Keir Starmer has tightened his grip on the Labour party but some fear he may struggle to make an emotional connection with voters – on Wednesday the former top lawyer faces the jury of public opinion
When Keir Starmer was a top lawyer he specialised in judge-led cases rather than having to persuade a jury.
It required him to use his fierce intellect and formidable grasp of detail.
But it also meant he rarely had to use persuasion or passion to win over a dozen of his peers in court.
One MP told the Mirror: “He was always better at convincing the judge than the jury”.
Some in Labour fear their party leader may struggle to make that same emotional connection with voters.
His reputation as a competent, clever, decent human being is assured.
But they worry that he lacks the political instinct to talk directly to the public in a way that makes them feel he really gets them.
Can Keir connect? Have your say in the comment section
Ian Vogler / Daily Mirror)
So his first conference speech as Labour leader on Wednesday will be the most important of his political career.
After 18 months of being unable to get round the country, he finally has the chance, as one aide puts it, to “hold the mike” and talk directly to voters.
His hour-long speech has been inspired by his summer tour through Blackpool, Swindon and Glasgow talking to people who had turned away from the party.
While they told him they weren’t yet ready to back Labour, they were now at least prepared to give him a hearing.
In part, because the departure of Jeremy Corbyn as leader has helped detoxify the party.
But in Labour’s focus groups since then, some Tory voters from 2019 also admitted they were having “serious doubts” about the Government’s competence.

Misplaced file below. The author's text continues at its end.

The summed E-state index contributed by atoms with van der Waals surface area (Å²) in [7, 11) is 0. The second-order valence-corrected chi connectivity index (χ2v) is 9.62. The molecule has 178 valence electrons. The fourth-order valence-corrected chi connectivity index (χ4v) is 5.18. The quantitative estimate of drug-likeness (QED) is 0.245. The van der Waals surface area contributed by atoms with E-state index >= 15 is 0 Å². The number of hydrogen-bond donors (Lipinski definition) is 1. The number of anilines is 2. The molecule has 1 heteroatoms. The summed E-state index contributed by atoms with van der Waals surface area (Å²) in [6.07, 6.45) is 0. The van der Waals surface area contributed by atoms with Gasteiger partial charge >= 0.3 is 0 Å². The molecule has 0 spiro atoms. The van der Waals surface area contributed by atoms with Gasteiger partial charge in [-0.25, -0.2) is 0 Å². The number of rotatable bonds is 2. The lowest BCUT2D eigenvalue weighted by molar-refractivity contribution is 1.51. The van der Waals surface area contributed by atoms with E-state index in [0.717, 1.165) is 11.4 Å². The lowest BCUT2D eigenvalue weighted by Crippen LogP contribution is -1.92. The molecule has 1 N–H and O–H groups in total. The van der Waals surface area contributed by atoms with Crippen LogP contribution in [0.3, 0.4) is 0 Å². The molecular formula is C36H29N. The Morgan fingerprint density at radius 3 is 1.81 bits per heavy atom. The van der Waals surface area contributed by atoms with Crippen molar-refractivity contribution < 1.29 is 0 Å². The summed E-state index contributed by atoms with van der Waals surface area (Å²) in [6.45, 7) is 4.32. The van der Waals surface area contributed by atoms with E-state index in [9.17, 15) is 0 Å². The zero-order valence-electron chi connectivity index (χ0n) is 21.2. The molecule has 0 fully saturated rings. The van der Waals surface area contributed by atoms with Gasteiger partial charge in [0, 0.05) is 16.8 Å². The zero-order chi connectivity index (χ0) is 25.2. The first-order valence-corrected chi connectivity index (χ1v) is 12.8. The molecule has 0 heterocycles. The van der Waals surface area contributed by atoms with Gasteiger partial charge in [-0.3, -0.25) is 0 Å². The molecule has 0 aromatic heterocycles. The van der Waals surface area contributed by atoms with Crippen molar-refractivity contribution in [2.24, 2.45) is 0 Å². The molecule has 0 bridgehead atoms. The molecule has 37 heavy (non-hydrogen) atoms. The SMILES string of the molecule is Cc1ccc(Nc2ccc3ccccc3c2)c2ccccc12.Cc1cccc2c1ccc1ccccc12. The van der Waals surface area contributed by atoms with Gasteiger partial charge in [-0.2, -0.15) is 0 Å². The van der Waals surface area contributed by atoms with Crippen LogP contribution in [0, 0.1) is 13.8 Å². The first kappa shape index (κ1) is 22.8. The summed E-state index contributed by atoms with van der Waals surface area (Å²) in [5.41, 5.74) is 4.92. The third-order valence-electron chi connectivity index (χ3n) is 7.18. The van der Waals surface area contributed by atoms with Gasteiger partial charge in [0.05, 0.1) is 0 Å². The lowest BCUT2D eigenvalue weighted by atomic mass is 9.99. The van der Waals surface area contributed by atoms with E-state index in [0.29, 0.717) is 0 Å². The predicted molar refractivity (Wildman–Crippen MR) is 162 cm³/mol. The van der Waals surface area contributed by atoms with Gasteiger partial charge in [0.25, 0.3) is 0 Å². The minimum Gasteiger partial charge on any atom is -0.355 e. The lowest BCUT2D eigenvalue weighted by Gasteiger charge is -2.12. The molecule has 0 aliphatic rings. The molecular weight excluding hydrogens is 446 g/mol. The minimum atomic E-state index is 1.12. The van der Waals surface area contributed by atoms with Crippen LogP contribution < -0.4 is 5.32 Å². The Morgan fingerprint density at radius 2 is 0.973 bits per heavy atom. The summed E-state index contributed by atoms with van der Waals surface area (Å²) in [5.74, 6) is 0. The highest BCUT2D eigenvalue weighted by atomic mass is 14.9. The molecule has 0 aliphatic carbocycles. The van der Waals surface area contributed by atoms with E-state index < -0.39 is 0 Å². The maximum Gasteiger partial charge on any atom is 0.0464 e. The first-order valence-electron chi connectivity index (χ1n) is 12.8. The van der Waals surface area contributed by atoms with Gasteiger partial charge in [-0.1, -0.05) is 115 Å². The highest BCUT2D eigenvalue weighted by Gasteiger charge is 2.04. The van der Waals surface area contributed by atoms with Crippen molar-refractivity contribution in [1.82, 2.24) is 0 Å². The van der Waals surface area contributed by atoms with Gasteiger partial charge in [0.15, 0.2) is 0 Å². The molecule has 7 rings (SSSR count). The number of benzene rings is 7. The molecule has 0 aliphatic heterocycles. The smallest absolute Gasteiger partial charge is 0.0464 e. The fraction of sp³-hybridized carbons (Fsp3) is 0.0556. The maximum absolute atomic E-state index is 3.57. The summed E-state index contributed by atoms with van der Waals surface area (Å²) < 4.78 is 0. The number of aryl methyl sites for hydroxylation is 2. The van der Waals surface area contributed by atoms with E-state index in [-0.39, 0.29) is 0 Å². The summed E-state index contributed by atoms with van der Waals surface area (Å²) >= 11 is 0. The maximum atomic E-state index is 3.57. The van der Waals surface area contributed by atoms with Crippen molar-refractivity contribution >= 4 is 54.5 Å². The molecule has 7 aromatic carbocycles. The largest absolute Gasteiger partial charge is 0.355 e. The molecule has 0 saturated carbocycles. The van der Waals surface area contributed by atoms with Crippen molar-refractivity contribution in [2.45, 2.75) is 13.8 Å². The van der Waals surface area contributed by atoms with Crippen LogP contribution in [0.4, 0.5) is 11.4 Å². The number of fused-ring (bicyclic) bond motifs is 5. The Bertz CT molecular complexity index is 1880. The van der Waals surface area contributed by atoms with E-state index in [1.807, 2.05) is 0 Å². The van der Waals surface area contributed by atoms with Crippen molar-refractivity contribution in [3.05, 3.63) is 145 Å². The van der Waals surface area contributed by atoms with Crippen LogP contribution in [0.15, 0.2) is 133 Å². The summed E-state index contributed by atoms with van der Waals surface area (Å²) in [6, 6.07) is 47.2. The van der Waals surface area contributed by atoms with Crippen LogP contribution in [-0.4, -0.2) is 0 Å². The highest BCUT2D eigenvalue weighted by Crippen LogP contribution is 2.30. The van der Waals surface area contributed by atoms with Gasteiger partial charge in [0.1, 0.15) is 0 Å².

They felt that “the shine is coming off Boris Johnson “, one of those in the room said.
While they felt sorry for him after his brush with Covid last year they are now unimpressed by his handling of the pandemic.
That dissatisfaction has now bubbled over into anger over the escalating cost of living crisis.
Starmer’s allies say he will be underlining that feeling by claiming the Tories are “strong on slogans, weak on government”.
“These are serious times that require serious leadership,” they say.
Starmer’s five days at the Brighton seaside may have helped the party turn the page on the Corbyn era for good.
His aides say winning the battle over internal party rules and the departure of the last Corbynite standing from his shadow cabinet have tightened his grip.
They revealed that he will not mention his predecessor by name in his speech – and has a quick response ready for any renditions of ‘Oh, Jeremy Corbyn’.
But it will be clear that when he is talking about competence he won’t just be meaning Boris Johnson.
And he will namecheck some of the successes of the previous Labour governments run by Tony Blair and Gordon Brown.
He will announce new policies that will show the direction of travel he intends to take the party in the run-up to the next election.
He has also taken inspiration from the victory of a left-wing party in Germany this weekend – despite all the polls writing them off as outsiders.
Starmer began writing his speech, which will be watched by his wife Vicky on the front row, on his family summer break in Dorset.
Labour insiders say it will be his most personal to date – and will be even more revealing than he was on Piers Morgan’s life stories as he tries to tell the public his story.
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He will walk onto the stage to music but while aides would not reveal which tune they did insist it will not be the New Labour hymn ‘Things Can Only Get Better’.
Instead of reading his speech from notes Gordon Brown-style, or memorising it and pacing around the stage like Ed Miliband, he will stand at a podium and be prompted by an autocue.
On the eve of delivering his speech last night, before making the final tweaks, Starmer told the Mirror that he was not nervous.
But his judge tomorrow will not be those watching him in the room.
It will be the jury of public opinion.